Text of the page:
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Mike hopes to see the world turned upside down through local communities banding together for social change, especially churches which have recognized the radical calling to be good news to the poor, to set free the prisoners and oppressed, and to become the social embodiment of the reign of God on earth as it is in heaven. He lives with the blessed memory of his wife, in Durham, NC, and has three adult children living in three different states. He also shares his life with the Mt. Level Missionary Baptist Church in Durham, the faculty and students of Shaw University Divinity School in Raleigh, NC, and the faithful fans of Duke and Baylor Basketball in his neighborhood.

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Tuesday, July 31, 2007

I posted a while back about the racially charged events in Jena, Louisiana. Today I did some research to get an update on those events. So far, one of the young black men has been convicted of aggravated assault. "Aggravated" means, in Louisiana law, that a weapon was used. The prosecutor claimed that the boy's tennis shoe constituted a weapon when he kicked the victim. Ten white prosecution witnesses disagreed about whether Mychal Bell had been the one to initiate the assault. Strangely, the defense attorney called no witnesses and made no case for the defense, even though a coach at the school had observed the fight and publicly stated that Bell was not the one who struck the victim. The other five boys who were charged have not yet been brought to trial.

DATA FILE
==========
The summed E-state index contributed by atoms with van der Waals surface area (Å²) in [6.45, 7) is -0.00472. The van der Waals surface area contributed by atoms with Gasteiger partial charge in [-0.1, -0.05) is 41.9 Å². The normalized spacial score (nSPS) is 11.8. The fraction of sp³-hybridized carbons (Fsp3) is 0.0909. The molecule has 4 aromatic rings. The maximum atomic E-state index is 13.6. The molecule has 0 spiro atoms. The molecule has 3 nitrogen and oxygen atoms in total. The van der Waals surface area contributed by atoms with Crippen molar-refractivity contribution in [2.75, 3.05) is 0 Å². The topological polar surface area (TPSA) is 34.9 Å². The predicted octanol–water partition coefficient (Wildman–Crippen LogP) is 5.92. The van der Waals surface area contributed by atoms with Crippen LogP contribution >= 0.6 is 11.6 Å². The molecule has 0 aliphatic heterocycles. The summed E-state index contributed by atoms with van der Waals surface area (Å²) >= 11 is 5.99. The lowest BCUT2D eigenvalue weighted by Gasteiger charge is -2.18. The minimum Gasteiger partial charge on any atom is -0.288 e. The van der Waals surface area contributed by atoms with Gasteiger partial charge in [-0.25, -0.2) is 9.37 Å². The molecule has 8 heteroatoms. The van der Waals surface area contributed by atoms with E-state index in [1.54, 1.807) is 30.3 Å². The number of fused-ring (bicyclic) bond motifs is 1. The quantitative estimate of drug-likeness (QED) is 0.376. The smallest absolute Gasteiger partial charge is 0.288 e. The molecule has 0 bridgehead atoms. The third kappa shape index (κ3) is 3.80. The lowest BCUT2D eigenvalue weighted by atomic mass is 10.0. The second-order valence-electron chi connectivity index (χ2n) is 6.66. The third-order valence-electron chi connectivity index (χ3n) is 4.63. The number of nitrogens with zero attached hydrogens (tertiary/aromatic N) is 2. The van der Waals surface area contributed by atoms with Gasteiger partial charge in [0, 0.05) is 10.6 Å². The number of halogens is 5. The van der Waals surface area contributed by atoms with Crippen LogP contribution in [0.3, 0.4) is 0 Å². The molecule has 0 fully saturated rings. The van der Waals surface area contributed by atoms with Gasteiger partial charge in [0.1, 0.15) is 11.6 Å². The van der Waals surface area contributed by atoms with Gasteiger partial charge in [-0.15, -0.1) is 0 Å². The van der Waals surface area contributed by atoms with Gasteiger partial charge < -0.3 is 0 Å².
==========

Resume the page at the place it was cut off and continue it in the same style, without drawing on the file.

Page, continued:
I got the image above from the website of a former Baptist preacher turned advocate named Alan Bean. His organization is called Friends of Justice, and he is the one who got the word out in April that led to broad coverage in national and international media. Another thing I learned from him was that when the black youths protested by sitting under the controversial tree, law enforcement and the District Attorney were called to the school for a sobering assembly. District Attorney Reed Walters has been quoted as saying (while looking at the black students), “See this pen in my hand? I can end your lives with the stroke of a pen.” Sounds like he "Nifonged" them. A summary of other shocking details of the case can be found on the blog Pursuing Holiness. The news report from the local Alexandria, Louisiana, newspaper is here.

A quick web search will find many other sites discussing this case. Sadly, it still does not seem to be making the news. If you are so inclined, it would be good for the faith community to write letters to the editor, op-ed pieces, or otherwise make it known that this sort of thing is not any more tolerable in Jena than in Durham. In addition, I located a campaign to contact Governor Blanco and District Attorney Walters at colorofchange.org.

Wednesday, July 11, 2007

Getting ready to see a child go off to college opens the floodgates of self-examination and historical review. What have I done and not done that could have made things better for her during the past eighteen years? How has living in our household prepared her for what she now goes out to face?

Every time I hear about someone else's home life or read a story about what a family did regarding a) study habits, b) prayer or devotional life, c) family time, d) living space, or e) anything else, I start comparing it to my own history. Part of my personality makes me always see the shortcomings of my own ways. Of course, there have been real shortcomings. Some I could have done something about, and I others, probably not.

It's a time for thinking about what I hope can happen in the coming weeks to get us all ready for what is coming at the end of August. It's also a time for remembering the relationship changes but does not end when she moves away. And finally, it is a time for trusting grace and living in hope because of all that I cannot do for her.
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